1911 Encyclopædia Britannica/Pamiers
PAMIERS, a town of south-western France, capital of an arrondissement in the department of Ariège, 40 m. S. by E. of Toulouse on the railway to Foix. Pop. (1906), town, 7728; commune, 10,449. Pamiers is the seat of a bishopric dating from the end of the 13th century. The cathedral (chiefly of the 17th century) with an octagonal Gothic tower, is a bizarre mixture of the Graeco-Roman and Gothic styles; the church of Notre-Dame du Camp (17th and 18th centuries) is noticeable for its crenelated and machicolated façade of the 14th century. Pamiers has a subprefecture, a tribunal of first instance, a communal college and a school of commerce and industry. Iron and steel of excellent quality, chains and carriage-springs are among its products. It has also tanneries and wool, flour, paper and saw mills, brick works and lime-kilns, and commerce in grain, flour, fodder, fruit and vegetables. There are stone quarries and nursery gardens in the vicinity, and the white wine of the district is well known.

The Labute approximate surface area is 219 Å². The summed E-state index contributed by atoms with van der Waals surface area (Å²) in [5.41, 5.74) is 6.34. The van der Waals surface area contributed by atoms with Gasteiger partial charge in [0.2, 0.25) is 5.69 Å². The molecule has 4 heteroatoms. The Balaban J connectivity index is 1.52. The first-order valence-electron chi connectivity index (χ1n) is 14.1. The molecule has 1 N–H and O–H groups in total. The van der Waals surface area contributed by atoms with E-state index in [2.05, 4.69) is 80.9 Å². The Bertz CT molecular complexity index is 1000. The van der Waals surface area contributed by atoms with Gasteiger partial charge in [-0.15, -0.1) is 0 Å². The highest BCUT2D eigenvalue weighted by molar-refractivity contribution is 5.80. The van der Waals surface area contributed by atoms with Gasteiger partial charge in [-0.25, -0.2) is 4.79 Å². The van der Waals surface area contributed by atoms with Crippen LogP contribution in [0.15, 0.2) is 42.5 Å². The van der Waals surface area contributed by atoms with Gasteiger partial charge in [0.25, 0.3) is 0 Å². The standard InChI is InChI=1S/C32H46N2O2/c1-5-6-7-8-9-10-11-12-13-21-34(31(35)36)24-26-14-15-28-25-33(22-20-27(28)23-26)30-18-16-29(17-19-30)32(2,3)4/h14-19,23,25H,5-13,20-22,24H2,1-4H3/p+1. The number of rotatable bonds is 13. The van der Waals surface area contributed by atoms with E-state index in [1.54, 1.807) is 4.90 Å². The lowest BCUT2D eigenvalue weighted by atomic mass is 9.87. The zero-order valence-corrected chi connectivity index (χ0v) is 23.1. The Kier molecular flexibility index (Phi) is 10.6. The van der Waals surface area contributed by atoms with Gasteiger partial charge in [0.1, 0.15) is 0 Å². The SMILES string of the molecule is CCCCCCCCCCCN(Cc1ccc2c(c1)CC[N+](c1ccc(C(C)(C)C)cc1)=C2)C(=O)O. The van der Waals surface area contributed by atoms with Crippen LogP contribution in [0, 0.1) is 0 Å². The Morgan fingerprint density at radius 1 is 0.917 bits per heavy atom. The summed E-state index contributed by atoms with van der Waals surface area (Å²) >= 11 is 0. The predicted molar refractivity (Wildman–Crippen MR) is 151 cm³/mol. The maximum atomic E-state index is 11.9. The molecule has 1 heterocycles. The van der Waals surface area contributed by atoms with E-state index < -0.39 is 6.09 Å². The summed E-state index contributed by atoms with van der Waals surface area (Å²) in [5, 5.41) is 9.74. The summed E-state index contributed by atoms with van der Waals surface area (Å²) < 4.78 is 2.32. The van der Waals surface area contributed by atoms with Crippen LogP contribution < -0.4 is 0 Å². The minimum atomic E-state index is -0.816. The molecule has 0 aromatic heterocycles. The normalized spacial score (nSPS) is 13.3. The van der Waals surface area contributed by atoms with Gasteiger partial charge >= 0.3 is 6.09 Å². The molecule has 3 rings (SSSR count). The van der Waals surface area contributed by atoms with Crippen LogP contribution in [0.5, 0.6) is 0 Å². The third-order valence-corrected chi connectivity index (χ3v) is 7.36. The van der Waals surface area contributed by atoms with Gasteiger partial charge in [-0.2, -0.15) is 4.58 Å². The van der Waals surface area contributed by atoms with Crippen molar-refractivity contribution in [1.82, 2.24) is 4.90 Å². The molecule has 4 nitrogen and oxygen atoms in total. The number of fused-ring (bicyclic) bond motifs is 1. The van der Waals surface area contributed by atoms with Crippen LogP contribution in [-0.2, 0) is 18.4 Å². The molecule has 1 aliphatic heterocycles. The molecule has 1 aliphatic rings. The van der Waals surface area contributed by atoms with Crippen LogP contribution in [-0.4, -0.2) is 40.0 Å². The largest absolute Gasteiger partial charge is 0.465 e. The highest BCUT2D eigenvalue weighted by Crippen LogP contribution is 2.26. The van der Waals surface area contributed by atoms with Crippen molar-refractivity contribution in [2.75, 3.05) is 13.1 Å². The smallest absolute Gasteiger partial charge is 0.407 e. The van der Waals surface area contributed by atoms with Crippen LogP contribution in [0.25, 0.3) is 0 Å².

Pamiers was originally a castle built in the beginning of the 12th century by Roger II., count of Foix, on lands belonging to the abbey of St Antonin de Frédelas. The abbots of St Antonin, and afterwards the bishops, shared the authority over the town with the counts. This gave rise to numerous disputes between monks, counts, sovereigns, bishops and the consuls of the town. Pamiers was sacked by Jean de Foix in 1486, again during the religious wars, when the abbey of St Antonin was destroyed, and finally, in 1628, by Henry II. of Bourbon prince of Condé.